Note the innocuous poster image of Sally Field in her first Academy Award winning role. She has her arms up like she should be holding her iconic "UNION" sign, but the poster really gives no idea of the content of Martin Ritt's movie. Maybe the studio wanted to mask the serious content of the picture, which were it remade now might be perceived, in some quarters, as a more radical film than the actual film seemed to be in 1979. On the poster, Field is not the drab yet defiant creature of the movie, a character based on a real person on the winning side of a real struggle to unionize a southern textile plant. The poster image is more like the spiritual essence of Norma Rae Webster, whom the film finds a single mother of three, each child having a different father. Once a waitress, according to an opening-credits image, she's now working at the O.P. Henley mill, in a South then seen as the last bastion of resistance to the righteous tide of organized labor. Into town comes Reuben Warshowsky (Ron Leibman), a union organizer from Noo Yawk embarking on the latest campaign to unionize Henley. Early in the action Norma Rae gets a promotion to the spot check department, meaning a precious extra $1.50 an hour. But she knows that it'll make her unpopular with her fellow workers, and the first time she gets called a fink and blamed for someone getting canned she demotes herself back to the ranks. Something matters more than money and security to her, despite her struggle to reassert her independence from her father and co-worker (Pat Hingle). Before long she's getting married to fun-loving Sonny (Beau Bridges) and taking a more active role in Ruben's union campaign. Norma wants autonomy and commitment -- solidarity rather than dependence both at home and at work. Her struggle endangers her job and to a lesser extent her marriage as the bosses scheme to turn the races against each other and Sonny complains about chores left undone.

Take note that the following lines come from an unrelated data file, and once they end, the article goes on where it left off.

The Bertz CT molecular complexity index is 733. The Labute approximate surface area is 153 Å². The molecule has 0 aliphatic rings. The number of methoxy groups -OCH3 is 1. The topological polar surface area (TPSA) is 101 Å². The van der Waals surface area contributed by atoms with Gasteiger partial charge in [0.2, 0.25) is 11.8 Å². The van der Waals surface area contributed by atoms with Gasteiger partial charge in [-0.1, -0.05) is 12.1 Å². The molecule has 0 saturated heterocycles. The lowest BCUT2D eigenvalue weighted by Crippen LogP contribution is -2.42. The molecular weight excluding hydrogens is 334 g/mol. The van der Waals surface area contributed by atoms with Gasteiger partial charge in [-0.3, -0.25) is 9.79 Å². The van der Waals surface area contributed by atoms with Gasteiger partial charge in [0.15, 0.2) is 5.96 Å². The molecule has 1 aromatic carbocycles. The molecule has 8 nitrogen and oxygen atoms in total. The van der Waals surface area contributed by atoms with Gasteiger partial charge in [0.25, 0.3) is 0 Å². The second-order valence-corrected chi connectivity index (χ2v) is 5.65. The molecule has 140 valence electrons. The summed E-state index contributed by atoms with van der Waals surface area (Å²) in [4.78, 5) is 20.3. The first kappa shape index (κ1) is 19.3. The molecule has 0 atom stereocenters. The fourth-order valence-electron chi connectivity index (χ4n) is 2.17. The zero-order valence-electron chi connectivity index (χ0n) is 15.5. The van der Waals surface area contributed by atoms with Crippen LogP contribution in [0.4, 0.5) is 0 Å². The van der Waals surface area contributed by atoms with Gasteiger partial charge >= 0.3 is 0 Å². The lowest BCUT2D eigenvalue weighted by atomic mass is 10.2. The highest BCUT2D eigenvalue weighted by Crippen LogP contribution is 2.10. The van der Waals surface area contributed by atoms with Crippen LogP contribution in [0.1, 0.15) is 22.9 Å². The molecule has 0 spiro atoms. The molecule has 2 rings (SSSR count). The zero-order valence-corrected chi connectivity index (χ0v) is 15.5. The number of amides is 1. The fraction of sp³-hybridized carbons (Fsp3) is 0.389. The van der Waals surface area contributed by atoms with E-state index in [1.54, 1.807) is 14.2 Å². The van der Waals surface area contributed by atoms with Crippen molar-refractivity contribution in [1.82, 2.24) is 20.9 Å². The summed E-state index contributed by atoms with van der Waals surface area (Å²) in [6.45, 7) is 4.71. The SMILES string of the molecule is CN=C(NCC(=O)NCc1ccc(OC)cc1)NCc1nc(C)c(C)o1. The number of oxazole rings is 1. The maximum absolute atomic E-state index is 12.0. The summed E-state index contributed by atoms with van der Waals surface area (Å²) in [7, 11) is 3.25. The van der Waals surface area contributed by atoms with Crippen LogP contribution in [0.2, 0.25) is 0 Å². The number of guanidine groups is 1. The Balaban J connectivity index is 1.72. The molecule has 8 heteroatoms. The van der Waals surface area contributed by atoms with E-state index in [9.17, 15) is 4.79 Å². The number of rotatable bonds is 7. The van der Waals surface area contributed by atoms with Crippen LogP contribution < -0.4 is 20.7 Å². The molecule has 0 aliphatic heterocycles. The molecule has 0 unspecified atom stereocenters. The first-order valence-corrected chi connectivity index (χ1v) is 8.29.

It all turns around in the film's famous Capra-esque (yet based on fact) moment when, on the brink of being fired and arrested for copying out an inflammatory office posting, she climbs a table and holds her sign aloft in lieu of the more customary big speech. Did that reticence earn Field her Oscar? Or was it the later scene, after she's arrested and bailed out of jail, when she breaks down and cries in Reuben's car? Hers is a layered performance building on her innate spunk with virtues and flaws, loyalties and grudges. Norma Rae is an imperfect heroine and once what one might have called a loose woman. All the makings of an ad hominem argument are there, but the film's point is that they have nothing to do with the struggle for the union; they're not the main thing to judge Norma by. Some people may still think differently, and the sad thing is that there may be more of them than there were in 1979, when the justice of the union cause may well have gone unquestioned in most theaters. You also can't help wondering what became of the O.P. Henley mill, of Norma Rae and all her friends, over the subsequent thirtysome years. The place probably closed, but did Norma get to retire first? Inevitably, Norma Rae is now a period piece, worth watching for its authentic location work as well as for Field's performance, but it's probably even more a period piece than the filmmakers ever intended. Its committed optimism about solidarity and struggle dates it and lends it some unwanted retroactive pathos. It's hard to imagine the film inspiring people to refight the old battles when someone's probably sold the battlefield and built a strip mall there.